Is there something about your child, that you feel is not right?
Is the daycare or school telling you that you may need to get your child checked out by the GP as their behaviour or social skills are not quite right for their age? Is the term ADHD being thrown around?
It is time to seek help.
ADHD could completely scare the life out of you or you could be ashamed about getting a diagnosis such as this, but I am here to tell you it doesn’t have to be scary or shameful.
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You might not want to label your child with anything, trust me, I was there and I completely understand.
Unfortunately, with the school system as it is today, if you want help with your child through school, you must have a label for them to get the assistance that they need.
So, if you are suspecting there could be ADHD here are some tips which may help:
1) First, and I would say THE most important thing is, don’t be ashamed or scared. Quite honestly, this isn’t about you, it is about your child. You need to get them the help that they need.
If you let your own uncertainty get in the way, then they won’t get the help that they need. The sooner you get the help the better, this is imperative for them to be as successful as possible within the school environment.
2) Talk to your GP, if you suspect a behavioural disorder, start with the GP first. The GP is your basis to getting referrals to the required specialists.
If it is the school or daycare that has brought this up with you then ask them to write a report with their concerns and take it with you.
3) Once you have seen a GP, they may then refer you to a paediatrician for further investigation. Depending on where you are based and whether you go privately or publicly, the wait for a paediatrician can take anything from 3 – 18 months.
Take as much information as you can with you to the paediatrician, things like reports from daycares, schools, other activities and your own experiences. If you have particularly crazy behaviour even take some video footage if you can so the paediatrician can see this.
A lot of the time, no symptoms show in their doctors’ offices as we have probably experienced more than once.
4) Accept that medication may have to be an option. Medication has such a bad name when associated with ADHD that is hard to get rid of the stigma. Trust me, most parents who have medicated their children have gone through a lot of heartache to decide to medicate and have generally tried several other things first.
One thing I will say though, unless you have a severe case of ADHD where people are becoming seriously hurt with outbursts I would re-consider medication if you are offered it in the first instance. Most paediatricians won’t offer it in the first visit and you may need a few more visits before they will discuss it but sometimes you may get the odd doctor that will offer it as a solution on the first visit. Just ensure it is applicable.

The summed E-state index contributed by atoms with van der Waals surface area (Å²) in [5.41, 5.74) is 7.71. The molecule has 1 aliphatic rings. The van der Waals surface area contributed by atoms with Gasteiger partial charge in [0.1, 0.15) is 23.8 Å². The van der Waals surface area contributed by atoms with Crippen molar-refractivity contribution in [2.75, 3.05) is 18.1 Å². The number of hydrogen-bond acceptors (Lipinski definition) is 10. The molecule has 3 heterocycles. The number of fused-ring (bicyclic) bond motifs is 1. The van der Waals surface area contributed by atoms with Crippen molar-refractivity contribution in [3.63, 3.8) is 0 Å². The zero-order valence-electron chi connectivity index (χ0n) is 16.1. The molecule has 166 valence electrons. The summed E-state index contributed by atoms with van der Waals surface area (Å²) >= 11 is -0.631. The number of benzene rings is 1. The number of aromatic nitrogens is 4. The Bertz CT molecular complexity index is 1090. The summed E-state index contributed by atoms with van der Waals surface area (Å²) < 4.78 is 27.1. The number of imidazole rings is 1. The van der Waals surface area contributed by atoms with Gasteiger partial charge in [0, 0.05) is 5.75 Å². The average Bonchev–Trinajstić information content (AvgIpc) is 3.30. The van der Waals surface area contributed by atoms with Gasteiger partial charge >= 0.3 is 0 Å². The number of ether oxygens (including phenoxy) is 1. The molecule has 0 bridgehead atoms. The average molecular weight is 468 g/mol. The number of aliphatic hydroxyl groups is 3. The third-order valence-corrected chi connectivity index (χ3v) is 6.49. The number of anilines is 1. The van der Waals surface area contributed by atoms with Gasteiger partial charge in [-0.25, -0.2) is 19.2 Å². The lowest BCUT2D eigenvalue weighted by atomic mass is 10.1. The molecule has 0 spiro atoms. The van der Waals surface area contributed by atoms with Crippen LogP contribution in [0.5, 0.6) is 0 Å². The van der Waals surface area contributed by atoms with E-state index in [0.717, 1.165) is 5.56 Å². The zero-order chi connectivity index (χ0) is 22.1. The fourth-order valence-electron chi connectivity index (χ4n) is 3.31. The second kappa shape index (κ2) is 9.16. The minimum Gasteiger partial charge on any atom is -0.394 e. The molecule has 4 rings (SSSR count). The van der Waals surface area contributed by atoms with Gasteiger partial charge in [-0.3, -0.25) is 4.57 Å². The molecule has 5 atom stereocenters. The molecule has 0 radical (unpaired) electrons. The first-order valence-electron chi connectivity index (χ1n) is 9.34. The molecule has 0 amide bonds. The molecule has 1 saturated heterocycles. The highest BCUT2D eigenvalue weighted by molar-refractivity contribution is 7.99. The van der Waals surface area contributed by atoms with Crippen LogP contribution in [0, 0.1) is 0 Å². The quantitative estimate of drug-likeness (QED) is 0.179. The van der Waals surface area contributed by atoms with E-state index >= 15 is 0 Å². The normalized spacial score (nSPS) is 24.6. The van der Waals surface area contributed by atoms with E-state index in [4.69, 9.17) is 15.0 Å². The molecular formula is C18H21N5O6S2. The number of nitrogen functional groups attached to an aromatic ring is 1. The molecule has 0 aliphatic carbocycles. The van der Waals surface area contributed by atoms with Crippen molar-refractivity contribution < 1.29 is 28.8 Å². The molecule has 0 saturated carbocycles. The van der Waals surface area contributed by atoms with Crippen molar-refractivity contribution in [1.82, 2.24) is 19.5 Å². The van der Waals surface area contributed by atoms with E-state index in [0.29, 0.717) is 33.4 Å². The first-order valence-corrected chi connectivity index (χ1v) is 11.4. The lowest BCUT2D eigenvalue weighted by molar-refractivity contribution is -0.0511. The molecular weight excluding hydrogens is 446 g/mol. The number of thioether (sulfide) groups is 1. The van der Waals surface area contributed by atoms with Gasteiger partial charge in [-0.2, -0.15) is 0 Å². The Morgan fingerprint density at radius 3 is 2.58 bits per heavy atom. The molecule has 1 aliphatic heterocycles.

5) Accept that everyone is different. ADHD can present very differently in many children because we are all different.
Of course, this means that different treatments also work for different people. There generally isn’t a ‘one size fits all approach’ you may have to try a variety of things before you find something that works.
6) There will be other therapists involved in your child’s care depending on which path you choose to take. You can have (not limited to) a paediatrician, psychologist, psychiatrist, occupational therapist, naturopath, behaviour therapist, ADHD Coach, nutritionist/dietician and many more if you choose to try different options.
7) Keep it positive. I believe for every negative aspect you find of ADHD, there is a positive. Although it can be hard at first to see the positive in anything as it can be a very hard road, it is important to try and stay on top of those negative feelings.
You have NOT done anything wrong, it is just a chemical imbalance in the brain and something you need to work with. These kids can be amazing if we get the opportunity to guide them correct and find something that interests them. To do that we need to stay strong and help them.
ADHD in the family can be a hard road and one where you feel you must be a constant advocate for your child. This can be tiring. Get support, ask friends and family to help where they can, educate people where you can on ADHD and it will become more accepting.
Remember, there is help there, you just need to search for it and become informed.
If you have any concerns, please contact your family GP. Share your thoughts with us in the comments.